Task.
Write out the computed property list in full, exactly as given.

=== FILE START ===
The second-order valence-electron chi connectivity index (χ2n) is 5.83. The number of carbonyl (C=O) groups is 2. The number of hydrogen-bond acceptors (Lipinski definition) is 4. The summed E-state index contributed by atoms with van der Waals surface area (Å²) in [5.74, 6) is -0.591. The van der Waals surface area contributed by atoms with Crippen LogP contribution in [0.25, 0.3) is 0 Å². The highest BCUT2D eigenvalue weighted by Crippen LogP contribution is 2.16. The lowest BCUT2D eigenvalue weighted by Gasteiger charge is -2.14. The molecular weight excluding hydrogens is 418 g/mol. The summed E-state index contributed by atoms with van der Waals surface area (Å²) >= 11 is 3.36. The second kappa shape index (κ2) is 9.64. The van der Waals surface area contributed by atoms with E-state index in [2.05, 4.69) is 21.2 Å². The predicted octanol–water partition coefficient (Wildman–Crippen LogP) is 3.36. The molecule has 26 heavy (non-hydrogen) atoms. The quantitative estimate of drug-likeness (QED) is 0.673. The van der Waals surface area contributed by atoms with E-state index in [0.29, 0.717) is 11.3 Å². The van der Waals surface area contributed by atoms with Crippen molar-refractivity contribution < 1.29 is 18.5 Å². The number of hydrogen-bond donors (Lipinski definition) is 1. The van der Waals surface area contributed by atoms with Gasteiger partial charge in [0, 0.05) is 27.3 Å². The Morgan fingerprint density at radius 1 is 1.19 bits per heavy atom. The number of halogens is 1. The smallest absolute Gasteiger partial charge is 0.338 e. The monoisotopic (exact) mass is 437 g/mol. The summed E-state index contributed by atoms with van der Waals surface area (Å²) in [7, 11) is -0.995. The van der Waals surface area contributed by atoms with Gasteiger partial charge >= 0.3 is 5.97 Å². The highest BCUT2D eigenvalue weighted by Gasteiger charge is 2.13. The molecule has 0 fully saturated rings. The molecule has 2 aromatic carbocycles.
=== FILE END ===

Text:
The second-order valence-electron chi connectivity index (χ2n) is 5.83. The number of carbonyl (C=O) groups is 2. The number of hydrogen-bond acceptors (Lipinski definition) is 4. The summed E-state index contributed by atoms with van der Waals surface area (Å²) in [5.74, 6) is -0.591. The van der Waals surface area contributed by atoms with Crippen LogP contribution in [0.25, 0.3) is 0 Å². The highest BCUT2D eigenvalue weighted by Crippen LogP contribution is 2.16. The lowest BCUT2D eigenvalue weighted by Gasteiger charge is -2.14. The molecular weight excluding hydrogens is 418 g/mol. The summed E-state index contributed by atoms with van der Waals surface area (Å²) >= 11 is 3.36. The second kappa shape index (κ2) is 9.64. The van der Waals surface area contributed by atoms with E-state index in [2.05, 4.69) is 21.2 Å². The predicted octanol–water partition coefficient (Wildman–Crippen LogP) is 3.36. The molecule has 26 heavy (non-hydrogen) atoms. The quantitative estimate of drug-likeness (QED) is 0.673. The van der Waals surface area contributed by atoms with E-state index in [0.29, 0.717) is 11.3 Å². The van der Waals surface area contributed by atoms with Crippen molar-refractivity contribution < 1.29 is 18.5 Å². The number of hydrogen-bond donors (Lipinski definition) is 1. The van der Waals surface area contributed by atoms with Gasteiger partial charge in [0, 0.05) is 27.3 Å². The Morgan fingerprint density at radius 1 is 1.19 bits per heavy atom. The number of halogens is 1. The smallest absolute Gasteiger partial charge is 0.338 e. The monoisotopic (exact) mass is 437 g/mol. The summed E-state index contributed by atoms with van der Waals surface area (Å²) in [7, 11) is -0.995. The van der Waals surface area contributed by atoms with Gasteiger partial charge >= 0.3 is 5.97 Å². The highest BCUT2D eigenvalue weighted by Gasteiger charge is 2.13. The molecule has 0 fully saturated rings. The molecule has 2 aromatic carbocycles.